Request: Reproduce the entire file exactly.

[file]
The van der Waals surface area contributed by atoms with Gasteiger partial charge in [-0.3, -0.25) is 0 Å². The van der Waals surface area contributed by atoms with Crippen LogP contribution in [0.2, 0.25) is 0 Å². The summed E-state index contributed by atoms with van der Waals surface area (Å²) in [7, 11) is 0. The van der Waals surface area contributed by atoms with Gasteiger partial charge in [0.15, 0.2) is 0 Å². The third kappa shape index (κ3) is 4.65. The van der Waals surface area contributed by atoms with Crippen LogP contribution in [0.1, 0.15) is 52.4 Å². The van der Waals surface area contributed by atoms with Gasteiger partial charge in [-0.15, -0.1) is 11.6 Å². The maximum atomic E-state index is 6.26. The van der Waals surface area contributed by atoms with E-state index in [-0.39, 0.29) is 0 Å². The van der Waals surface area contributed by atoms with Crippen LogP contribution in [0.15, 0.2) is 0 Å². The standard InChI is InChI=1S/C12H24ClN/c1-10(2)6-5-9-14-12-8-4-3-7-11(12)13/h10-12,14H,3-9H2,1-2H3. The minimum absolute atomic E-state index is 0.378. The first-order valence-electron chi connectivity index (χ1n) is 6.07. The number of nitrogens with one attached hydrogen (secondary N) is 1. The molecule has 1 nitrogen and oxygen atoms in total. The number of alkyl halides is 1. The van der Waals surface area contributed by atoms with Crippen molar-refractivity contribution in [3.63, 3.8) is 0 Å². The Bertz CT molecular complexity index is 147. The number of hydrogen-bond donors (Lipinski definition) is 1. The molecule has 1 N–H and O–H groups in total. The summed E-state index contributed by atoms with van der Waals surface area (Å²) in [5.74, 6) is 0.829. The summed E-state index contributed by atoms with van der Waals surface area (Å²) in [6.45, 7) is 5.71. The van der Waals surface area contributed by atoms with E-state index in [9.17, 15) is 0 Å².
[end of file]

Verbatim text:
The van der Waals surface area contributed by atoms with Gasteiger partial charge in [-0.3, -0.25) is 0 Å². The van der Waals surface area contributed by atoms with Crippen LogP contribution in [0.2, 0.25) is 0 Å². The summed E-state index contributed by atoms with van der Waals surface area (Å²) in [7, 11) is 0. The van der Waals surface area contributed by atoms with Gasteiger partial charge in [0.15, 0.2) is 0 Å². The third kappa shape index (κ3) is 4.65. The van der Waals surface area contributed by atoms with Crippen LogP contribution in [0.1, 0.15) is 52.4 Å². The van der Waals surface area contributed by atoms with Gasteiger partial charge in [-0.15, -0.1) is 11.6 Å². The maximum atomic E-state index is 6.26. The van der Waals surface area contributed by atoms with E-state index in [-0.39, 0.29) is 0 Å². The van der Waals surface area contributed by atoms with Crippen LogP contribution in [0.15, 0.2) is 0 Å². The standard InChI is InChI=1S/C12H24ClN/c1-10(2)6-5-9-14-12-8-4-3-7-11(12)13/h10-12,14H,3-9H2,1-2H3. The minimum absolute atomic E-state index is 0.378. The first-order valence-electron chi connectivity index (χ1n) is 6.07. The number of nitrogens with one attached hydrogen (secondary N) is 1. The molecule has 1 nitrogen and oxygen atoms in total. The number of alkyl halides is 1. The van der Waals surface area contributed by atoms with Crippen molar-refractivity contribution in [3.63, 3.8) is 0 Å². The Bertz CT molecular complexity index is 147. The number of hydrogen-bond donors (Lipinski definition) is 1. The molecule has 1 N–H and O–H groups in total. The summed E-state index contributed by atoms with van der Waals surface area (Å²) in [5.74, 6) is 0.829. The summed E-state index contributed by atoms with van der Waals surface area (Å²) in [6.45, 7) is 5.71. The van der Waals surface area contributed by atoms with E-state index in [9.17, 15) is 0 Å².